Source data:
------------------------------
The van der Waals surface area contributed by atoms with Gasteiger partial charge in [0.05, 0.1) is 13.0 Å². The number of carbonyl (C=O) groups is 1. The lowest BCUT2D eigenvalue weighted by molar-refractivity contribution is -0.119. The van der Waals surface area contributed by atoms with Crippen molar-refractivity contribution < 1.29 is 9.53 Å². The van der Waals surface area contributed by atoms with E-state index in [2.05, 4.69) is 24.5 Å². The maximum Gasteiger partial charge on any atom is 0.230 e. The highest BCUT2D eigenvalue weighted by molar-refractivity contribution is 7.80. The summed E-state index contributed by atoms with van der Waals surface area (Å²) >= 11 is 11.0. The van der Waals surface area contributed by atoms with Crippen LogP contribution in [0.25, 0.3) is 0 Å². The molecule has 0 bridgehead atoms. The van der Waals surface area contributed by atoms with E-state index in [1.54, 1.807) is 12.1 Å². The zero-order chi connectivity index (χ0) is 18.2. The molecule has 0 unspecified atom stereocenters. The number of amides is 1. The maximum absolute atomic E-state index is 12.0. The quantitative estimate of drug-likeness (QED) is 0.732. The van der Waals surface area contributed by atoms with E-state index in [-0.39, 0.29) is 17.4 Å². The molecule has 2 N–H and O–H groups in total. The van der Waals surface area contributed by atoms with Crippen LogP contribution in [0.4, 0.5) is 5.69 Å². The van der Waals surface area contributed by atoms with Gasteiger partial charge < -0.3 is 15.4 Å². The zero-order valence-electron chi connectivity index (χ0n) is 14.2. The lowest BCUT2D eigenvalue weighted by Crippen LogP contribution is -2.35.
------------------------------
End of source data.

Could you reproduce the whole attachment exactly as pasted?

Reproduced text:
The van der Waals surface area contributed by atoms with Gasteiger partial charge in [0.05, 0.1) is 13.0 Å². The number of carbonyl (C=O) groups is 1. The lowest BCUT2D eigenvalue weighted by molar-refractivity contribution is -0.119. The van der Waals surface area contributed by atoms with Crippen molar-refractivity contribution < 1.29 is 9.53 Å². The van der Waals surface area contributed by atoms with E-state index in [2.05, 4.69) is 24.5 Å². The maximum Gasteiger partial charge on any atom is 0.230 e. The highest BCUT2D eigenvalue weighted by molar-refractivity contribution is 7.80. The summed E-state index contributed by atoms with van der Waals surface area (Å²) >= 11 is 11.0. The van der Waals surface area contributed by atoms with Crippen LogP contribution in [0.25, 0.3) is 0 Å². The molecule has 0 bridgehead atoms. The van der Waals surface area contributed by atoms with E-state index in [1.54, 1.807) is 12.1 Å². The zero-order chi connectivity index (χ0) is 18.2. The molecule has 0 unspecified atom stereocenters. The number of amides is 1. The maximum absolute atomic E-state index is 12.0. The quantitative estimate of drug-likeness (QED) is 0.732. The van der Waals surface area contributed by atoms with E-state index in [-0.39, 0.29) is 17.4 Å². The molecule has 2 N–H and O–H groups in total. The van der Waals surface area contributed by atoms with Crippen LogP contribution in [0.4, 0.5) is 5.69 Å². The van der Waals surface area contributed by atoms with Gasteiger partial charge < -0.3 is 15.4 Å². The zero-order valence-electron chi connectivity index (χ0n) is 14.2. The lowest BCUT2D eigenvalue weighted by Crippen LogP contribution is -2.35.